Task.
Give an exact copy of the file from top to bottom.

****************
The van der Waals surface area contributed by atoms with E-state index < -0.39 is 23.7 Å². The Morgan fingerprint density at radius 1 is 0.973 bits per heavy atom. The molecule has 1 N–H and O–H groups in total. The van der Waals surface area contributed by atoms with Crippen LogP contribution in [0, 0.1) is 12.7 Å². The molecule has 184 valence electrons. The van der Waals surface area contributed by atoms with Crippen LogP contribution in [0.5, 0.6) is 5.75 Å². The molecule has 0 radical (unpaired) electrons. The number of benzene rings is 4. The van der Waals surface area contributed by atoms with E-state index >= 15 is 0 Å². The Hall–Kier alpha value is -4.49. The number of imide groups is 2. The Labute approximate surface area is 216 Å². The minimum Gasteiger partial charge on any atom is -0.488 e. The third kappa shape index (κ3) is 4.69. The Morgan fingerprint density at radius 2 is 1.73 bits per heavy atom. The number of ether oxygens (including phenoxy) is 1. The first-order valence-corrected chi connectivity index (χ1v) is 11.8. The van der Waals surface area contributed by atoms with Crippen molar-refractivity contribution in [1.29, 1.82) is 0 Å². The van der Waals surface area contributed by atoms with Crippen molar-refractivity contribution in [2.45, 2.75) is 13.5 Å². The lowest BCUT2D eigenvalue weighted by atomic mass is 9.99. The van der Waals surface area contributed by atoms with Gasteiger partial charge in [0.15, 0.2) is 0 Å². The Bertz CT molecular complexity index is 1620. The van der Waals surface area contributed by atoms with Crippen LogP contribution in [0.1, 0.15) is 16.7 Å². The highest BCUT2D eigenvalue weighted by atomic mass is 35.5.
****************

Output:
The van der Waals surface area contributed by atoms with E-state index < -0.39 is 23.7 Å². The Morgan fingerprint density at radius 1 is 0.973 bits per heavy atom. The molecule has 1 N–H and O–H groups in total. The van der Waals surface area contributed by atoms with Crippen LogP contribution in [0, 0.1) is 12.7 Å². The molecule has 184 valence electrons. The van der Waals surface area contributed by atoms with Crippen LogP contribution in [0.5, 0.6) is 5.75 Å². The molecule has 0 radical (unpaired) electrons. The number of benzene rings is 4. The van der Waals surface area contributed by atoms with E-state index >= 15 is 0 Å². The Hall–Kier alpha value is -4.49. The number of imide groups is 2. The Labute approximate surface area is 216 Å². The minimum Gasteiger partial charge on any atom is -0.488 e. The third kappa shape index (κ3) is 4.69. The Morgan fingerprint density at radius 2 is 1.73 bits per heavy atom. The number of ether oxygens (including phenoxy) is 1. The first-order valence-corrected chi connectivity index (χ1v) is 11.8. The van der Waals surface area contributed by atoms with Crippen molar-refractivity contribution in [1.29, 1.82) is 0 Å². The van der Waals surface area contributed by atoms with Crippen molar-refractivity contribution in [2.45, 2.75) is 13.5 Å². The lowest BCUT2D eigenvalue weighted by atomic mass is 9.99. The van der Waals surface area contributed by atoms with Gasteiger partial charge in [0.15, 0.2) is 0 Å². The Bertz CT molecular complexity index is 1620. The van der Waals surface area contributed by atoms with Crippen LogP contribution in [0.1, 0.15) is 16.7 Å². The highest BCUT2D eigenvalue weighted by atomic mass is 35.5.